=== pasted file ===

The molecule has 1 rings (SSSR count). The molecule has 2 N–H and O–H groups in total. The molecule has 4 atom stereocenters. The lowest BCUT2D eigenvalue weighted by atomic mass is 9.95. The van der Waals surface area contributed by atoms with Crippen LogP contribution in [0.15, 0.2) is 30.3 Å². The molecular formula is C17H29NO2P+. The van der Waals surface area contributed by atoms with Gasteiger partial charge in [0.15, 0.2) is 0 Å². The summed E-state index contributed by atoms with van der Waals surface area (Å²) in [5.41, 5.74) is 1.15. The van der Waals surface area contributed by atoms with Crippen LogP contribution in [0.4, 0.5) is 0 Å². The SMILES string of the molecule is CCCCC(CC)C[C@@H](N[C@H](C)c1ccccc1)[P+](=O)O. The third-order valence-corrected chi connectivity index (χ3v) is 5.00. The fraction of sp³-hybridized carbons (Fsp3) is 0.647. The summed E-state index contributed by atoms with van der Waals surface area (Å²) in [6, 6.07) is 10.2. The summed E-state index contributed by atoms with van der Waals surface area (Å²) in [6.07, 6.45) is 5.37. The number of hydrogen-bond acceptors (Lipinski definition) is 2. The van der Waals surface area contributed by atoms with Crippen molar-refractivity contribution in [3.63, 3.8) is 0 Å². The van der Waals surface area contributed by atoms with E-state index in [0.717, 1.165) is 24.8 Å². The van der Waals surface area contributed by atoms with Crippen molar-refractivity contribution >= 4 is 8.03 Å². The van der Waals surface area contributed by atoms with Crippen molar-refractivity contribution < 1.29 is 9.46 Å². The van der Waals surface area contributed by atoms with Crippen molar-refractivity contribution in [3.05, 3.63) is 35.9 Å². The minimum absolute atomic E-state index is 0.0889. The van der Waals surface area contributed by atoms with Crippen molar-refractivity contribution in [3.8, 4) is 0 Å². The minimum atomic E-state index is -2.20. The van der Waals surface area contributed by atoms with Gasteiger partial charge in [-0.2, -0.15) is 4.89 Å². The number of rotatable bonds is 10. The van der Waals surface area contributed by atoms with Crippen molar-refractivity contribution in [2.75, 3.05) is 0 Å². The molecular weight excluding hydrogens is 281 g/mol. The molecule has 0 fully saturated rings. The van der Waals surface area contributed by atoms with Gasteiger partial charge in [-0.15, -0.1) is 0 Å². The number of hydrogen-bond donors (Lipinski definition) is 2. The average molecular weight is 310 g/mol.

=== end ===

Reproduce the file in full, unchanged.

The molecule has 1 rings (SSSR count). The molecule has 2 N–H and O–H groups in total. The molecule has 4 atom stereocenters. The lowest BCUT2D eigenvalue weighted by atomic mass is 9.95. The van der Waals surface area contributed by atoms with Crippen LogP contribution in [0.15, 0.2) is 30.3 Å². The molecular formula is C17H29NO2P+. The van der Waals surface area contributed by atoms with Gasteiger partial charge in [0.15, 0.2) is 0 Å². The summed E-state index contributed by atoms with van der Waals surface area (Å²) in [5.41, 5.74) is 1.15. The van der Waals surface area contributed by atoms with Crippen LogP contribution in [0.4, 0.5) is 0 Å². The SMILES string of the molecule is CCCCC(CC)C[C@@H](N[C@H](C)c1ccccc1)[P+](=O)O. The third-order valence-corrected chi connectivity index (χ3v) is 5.00. The fraction of sp³-hybridized carbons (Fsp3) is 0.647. The summed E-state index contributed by atoms with van der Waals surface area (Å²) in [6, 6.07) is 10.2. The summed E-state index contributed by atoms with van der Waals surface area (Å²) in [6.07, 6.45) is 5.37. The number of hydrogen-bond acceptors (Lipinski definition) is 2. The van der Waals surface area contributed by atoms with Crippen molar-refractivity contribution in [3.63, 3.8) is 0 Å². The van der Waals surface area contributed by atoms with E-state index in [0.717, 1.165) is 24.8 Å². The van der Waals surface area contributed by atoms with Crippen molar-refractivity contribution >= 4 is 8.03 Å². The van der Waals surface area contributed by atoms with Crippen molar-refractivity contribution < 1.29 is 9.46 Å². The van der Waals surface area contributed by atoms with Crippen molar-refractivity contribution in [3.05, 3.63) is 35.9 Å². The minimum absolute atomic E-state index is 0.0889. The van der Waals surface area contributed by atoms with Crippen molar-refractivity contribution in [3.8, 4) is 0 Å². The minimum atomic E-state index is -2.20. The van der Waals surface area contributed by atoms with Gasteiger partial charge in [-0.2, -0.15) is 4.89 Å². The number of rotatable bonds is 10. The van der Waals surface area contributed by atoms with Crippen molar-refractivity contribution in [2.75, 3.05) is 0 Å². The molecular weight excluding hydrogens is 281 g/mol. The molecule has 0 fully saturated rings. The van der Waals surface area contributed by atoms with Gasteiger partial charge in [-0.15, -0.1) is 0 Å². The number of hydrogen-bond donors (Lipinski definition) is 2. The average molecular weight is 310 g/mol.